Twenty-seven years ago a rag-tag bunch of folkies got together and formed a band called Things of Stone and Wood that went on to define Melbourne in the early ’90s. Off the back of their top 10 single ‘Happy Birthday Helen’, the band achieved national success, international tours, a gold album title The Yearning and even a Late Show parody, kicking off a career that would place them as one of Australia’s most loved folk-rock bands. We chat to front man Greg Arnold ahead of their return to The Workers Club for a very, very special show as one of only two Victorian appearances.
Hi Greg, how are you and what have you been keeping busy with lately?
All busy with different projects. I’ve been making a solo album here in Geneva and writing for a new TOSAW album, but as always, looking forward to all being in the same country and the ol’ TOSAW tour van again.
Can you describe how the industry has changed over the several years you guys have been active? Do you need to be adaptable to be in the music business?
It has changed radically since we started out. The internet really gave the whole scene a fantastic “means of production in the hands of the workers” thing, but with that has come a lot of tricky things as well – like the implications of streaming. You definitely need to adapt, but also remember that most of these discussions about change generally occur around the medium – not the material. I think making sure you write the best songs you can, make the best records you can and put on the best gigs should be eternal aspirations.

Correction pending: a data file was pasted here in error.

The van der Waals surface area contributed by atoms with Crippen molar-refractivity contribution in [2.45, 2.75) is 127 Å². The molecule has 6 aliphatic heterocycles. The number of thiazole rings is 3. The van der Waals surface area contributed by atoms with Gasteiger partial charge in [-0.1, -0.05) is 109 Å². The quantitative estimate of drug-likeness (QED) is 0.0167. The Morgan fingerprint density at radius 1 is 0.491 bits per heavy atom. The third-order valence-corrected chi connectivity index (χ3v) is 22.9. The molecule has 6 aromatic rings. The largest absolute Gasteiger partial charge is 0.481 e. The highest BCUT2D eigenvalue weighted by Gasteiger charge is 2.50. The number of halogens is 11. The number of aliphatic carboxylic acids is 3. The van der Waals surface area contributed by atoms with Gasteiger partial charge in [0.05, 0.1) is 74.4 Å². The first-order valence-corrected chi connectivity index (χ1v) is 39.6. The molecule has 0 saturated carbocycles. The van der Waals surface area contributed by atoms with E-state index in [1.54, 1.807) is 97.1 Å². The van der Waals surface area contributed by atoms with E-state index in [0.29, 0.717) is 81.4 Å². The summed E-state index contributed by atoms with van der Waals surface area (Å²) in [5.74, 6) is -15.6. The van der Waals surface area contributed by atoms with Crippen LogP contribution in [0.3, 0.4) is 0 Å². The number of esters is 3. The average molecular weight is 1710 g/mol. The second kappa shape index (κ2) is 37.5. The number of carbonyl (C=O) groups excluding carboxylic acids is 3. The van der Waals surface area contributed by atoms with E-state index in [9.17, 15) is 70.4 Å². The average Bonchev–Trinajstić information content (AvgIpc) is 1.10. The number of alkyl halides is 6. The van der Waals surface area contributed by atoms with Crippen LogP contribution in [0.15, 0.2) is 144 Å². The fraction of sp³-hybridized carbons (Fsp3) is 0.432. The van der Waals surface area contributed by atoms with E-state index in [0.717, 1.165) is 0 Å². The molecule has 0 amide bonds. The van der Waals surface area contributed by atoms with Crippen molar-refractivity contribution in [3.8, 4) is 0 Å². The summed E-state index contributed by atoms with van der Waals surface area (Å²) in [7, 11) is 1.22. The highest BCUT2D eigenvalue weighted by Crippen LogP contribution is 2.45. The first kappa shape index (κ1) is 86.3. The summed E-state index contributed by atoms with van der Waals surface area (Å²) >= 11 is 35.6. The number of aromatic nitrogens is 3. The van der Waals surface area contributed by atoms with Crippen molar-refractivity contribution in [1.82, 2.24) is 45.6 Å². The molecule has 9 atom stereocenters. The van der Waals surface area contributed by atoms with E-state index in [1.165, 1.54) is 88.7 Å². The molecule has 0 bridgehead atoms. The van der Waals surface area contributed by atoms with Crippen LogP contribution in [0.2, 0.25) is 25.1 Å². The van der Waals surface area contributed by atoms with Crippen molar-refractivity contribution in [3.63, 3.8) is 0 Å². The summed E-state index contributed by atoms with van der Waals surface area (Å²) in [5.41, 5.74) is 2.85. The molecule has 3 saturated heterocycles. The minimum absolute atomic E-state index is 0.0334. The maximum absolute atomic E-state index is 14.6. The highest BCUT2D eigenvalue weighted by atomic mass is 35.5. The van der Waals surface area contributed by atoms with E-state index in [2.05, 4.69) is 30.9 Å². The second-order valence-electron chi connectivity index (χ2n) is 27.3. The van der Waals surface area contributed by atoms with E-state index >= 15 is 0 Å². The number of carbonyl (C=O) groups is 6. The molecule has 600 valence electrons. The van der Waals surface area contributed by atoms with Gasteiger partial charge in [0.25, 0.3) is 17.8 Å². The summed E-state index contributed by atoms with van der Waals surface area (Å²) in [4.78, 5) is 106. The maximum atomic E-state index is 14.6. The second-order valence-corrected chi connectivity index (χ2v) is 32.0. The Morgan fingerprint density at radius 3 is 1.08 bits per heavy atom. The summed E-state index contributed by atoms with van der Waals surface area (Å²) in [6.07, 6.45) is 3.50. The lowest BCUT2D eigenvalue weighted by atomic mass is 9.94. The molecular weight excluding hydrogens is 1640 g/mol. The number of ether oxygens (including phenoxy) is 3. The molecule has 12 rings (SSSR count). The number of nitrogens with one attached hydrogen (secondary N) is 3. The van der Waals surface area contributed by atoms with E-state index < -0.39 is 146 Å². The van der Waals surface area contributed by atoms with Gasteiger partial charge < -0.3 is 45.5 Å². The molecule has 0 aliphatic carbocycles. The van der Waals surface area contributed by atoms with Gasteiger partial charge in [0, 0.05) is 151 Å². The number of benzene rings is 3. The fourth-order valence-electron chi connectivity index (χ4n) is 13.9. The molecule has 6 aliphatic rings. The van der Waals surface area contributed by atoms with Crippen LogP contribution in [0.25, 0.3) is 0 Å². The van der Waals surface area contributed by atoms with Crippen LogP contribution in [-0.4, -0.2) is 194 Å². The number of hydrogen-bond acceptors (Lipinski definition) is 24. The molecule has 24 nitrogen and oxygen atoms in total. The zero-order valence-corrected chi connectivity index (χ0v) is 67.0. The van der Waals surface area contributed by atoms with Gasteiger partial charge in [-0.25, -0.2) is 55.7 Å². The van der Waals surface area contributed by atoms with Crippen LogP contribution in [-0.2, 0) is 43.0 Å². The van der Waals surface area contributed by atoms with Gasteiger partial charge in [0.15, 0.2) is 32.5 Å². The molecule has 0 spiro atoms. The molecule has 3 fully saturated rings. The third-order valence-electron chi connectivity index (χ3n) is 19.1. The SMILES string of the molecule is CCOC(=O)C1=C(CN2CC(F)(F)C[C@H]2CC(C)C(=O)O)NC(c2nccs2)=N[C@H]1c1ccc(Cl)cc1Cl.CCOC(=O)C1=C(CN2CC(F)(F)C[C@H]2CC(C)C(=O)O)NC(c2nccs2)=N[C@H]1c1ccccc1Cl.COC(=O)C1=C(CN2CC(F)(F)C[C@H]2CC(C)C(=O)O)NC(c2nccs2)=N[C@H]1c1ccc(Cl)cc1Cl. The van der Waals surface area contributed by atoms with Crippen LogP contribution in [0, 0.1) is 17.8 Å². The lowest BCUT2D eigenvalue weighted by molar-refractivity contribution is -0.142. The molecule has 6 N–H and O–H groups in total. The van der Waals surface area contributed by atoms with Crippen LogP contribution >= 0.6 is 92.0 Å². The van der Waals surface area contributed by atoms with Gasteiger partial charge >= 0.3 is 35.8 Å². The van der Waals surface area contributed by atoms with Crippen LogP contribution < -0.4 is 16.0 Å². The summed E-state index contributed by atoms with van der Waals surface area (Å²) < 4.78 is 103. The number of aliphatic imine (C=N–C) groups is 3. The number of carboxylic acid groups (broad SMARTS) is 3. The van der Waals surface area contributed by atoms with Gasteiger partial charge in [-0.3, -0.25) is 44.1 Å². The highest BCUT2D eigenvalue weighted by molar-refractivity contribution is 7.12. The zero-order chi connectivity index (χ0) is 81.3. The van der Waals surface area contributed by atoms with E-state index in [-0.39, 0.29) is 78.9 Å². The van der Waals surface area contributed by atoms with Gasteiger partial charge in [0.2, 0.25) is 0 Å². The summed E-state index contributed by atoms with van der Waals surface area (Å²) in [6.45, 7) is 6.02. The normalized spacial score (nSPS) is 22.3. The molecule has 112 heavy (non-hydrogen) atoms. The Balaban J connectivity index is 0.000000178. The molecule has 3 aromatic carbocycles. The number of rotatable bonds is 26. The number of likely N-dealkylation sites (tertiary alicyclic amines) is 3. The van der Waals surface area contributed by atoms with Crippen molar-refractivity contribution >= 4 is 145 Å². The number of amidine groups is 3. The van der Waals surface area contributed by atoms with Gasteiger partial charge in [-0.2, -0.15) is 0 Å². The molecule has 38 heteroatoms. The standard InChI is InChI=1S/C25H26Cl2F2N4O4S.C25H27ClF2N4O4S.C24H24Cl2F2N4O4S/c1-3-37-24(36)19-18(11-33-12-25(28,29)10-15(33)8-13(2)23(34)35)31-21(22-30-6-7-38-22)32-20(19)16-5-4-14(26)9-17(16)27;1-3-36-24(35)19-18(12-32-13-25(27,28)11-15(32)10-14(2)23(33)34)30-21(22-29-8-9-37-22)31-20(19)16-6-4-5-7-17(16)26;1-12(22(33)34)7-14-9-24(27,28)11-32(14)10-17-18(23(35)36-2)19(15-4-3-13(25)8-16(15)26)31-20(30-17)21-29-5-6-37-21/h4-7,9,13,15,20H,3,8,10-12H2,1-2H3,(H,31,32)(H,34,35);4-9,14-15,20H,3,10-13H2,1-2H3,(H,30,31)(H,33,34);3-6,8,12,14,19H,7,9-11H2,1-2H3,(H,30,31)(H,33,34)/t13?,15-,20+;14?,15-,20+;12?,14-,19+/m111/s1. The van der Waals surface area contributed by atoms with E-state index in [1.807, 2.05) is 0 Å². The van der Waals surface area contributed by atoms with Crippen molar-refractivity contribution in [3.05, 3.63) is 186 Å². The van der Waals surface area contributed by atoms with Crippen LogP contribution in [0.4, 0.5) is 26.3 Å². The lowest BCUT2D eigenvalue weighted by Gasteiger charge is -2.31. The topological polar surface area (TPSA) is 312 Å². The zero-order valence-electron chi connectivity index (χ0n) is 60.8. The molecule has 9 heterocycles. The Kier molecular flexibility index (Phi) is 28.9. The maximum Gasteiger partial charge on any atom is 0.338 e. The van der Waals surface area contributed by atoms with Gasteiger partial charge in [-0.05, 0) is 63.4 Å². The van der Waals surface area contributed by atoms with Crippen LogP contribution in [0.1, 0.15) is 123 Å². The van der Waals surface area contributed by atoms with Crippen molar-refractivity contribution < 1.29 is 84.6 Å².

What is it about folk music that draws you in?
The honesty. The simplicity. I remember that I ran screaming into this music at the end of the ’80s when technology and sound had become so overwhelmingly huge. I just wanted a good tune, with meaningful lyrics delivered by a good band – none of the bells and whistles (although I do note we did have actual bells and whistles on our records).
What’s been your proudest moment as a band?
Sounds corny, but just being a part of this band (between ’91 – ’94 in particular). I had such faith that we were doing such strong shows and making serious strong records. Any success or gongs were always just a bonus to that great feeling.
While you guys are phenomenal with phenomenal music, somebody always chooses to be a critic. How do you go about dealing with critics? Is it hard to keep your spirits up?
I try not to read reviews primarily because I remember every cruel comment and forget all of the nice ones (“Greg Arnold seems to think he is at the centre of a particularly miserable universe” … ouch!)
Have any of you ever considered doing something other than music?
I went back to uni when I was 40 in the vague hope of growing up and wound up being an academic in music for a few years… so it’s a life sentence I’m afraid.
What does the future hold for Things of Stone and Wood?
Well, nearly up to 30 years now (yikes) so a national tour for that and hopefully a new record too!
When & Where: The Workers Club, Geelong – December 16. Tix available via Oztix.